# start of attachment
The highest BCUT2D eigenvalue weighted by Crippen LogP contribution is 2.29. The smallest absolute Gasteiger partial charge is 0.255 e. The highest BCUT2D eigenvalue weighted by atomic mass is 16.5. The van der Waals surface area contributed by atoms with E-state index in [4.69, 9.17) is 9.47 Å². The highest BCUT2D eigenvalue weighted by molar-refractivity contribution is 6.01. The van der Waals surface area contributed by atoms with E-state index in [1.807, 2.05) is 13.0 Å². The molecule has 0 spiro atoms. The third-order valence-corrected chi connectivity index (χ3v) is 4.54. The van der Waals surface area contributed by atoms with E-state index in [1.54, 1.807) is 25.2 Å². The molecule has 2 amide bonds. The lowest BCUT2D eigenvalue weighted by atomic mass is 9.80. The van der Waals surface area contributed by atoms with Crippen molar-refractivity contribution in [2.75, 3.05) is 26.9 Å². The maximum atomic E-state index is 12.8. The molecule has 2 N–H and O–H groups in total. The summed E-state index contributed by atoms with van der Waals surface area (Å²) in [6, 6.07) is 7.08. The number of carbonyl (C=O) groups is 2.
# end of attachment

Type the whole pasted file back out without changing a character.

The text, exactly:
The highest BCUT2D eigenvalue weighted by Crippen LogP contribution is 2.29. The smallest absolute Gasteiger partial charge is 0.255 e. The highest BCUT2D eigenvalue weighted by atomic mass is 16.5. The van der Waals surface area contributed by atoms with E-state index in [4.69, 9.17) is 9.47 Å². The highest BCUT2D eigenvalue weighted by molar-refractivity contribution is 6.01. The van der Waals surface area contributed by atoms with E-state index in [1.807, 2.05) is 13.0 Å². The molecule has 0 spiro atoms. The third-order valence-corrected chi connectivity index (χ3v) is 4.54. The van der Waals surface area contributed by atoms with E-state index in [1.54, 1.807) is 25.2 Å². The molecule has 2 amide bonds. The lowest BCUT2D eigenvalue weighted by atomic mass is 9.80. The van der Waals surface area contributed by atoms with Crippen molar-refractivity contribution in [2.75, 3.05) is 26.9 Å². The maximum atomic E-state index is 12.8. The molecule has 2 N–H and O–H groups in total. The summed E-state index contributed by atoms with van der Waals surface area (Å²) in [6, 6.07) is 7.08. The number of carbonyl (C=O) groups is 2.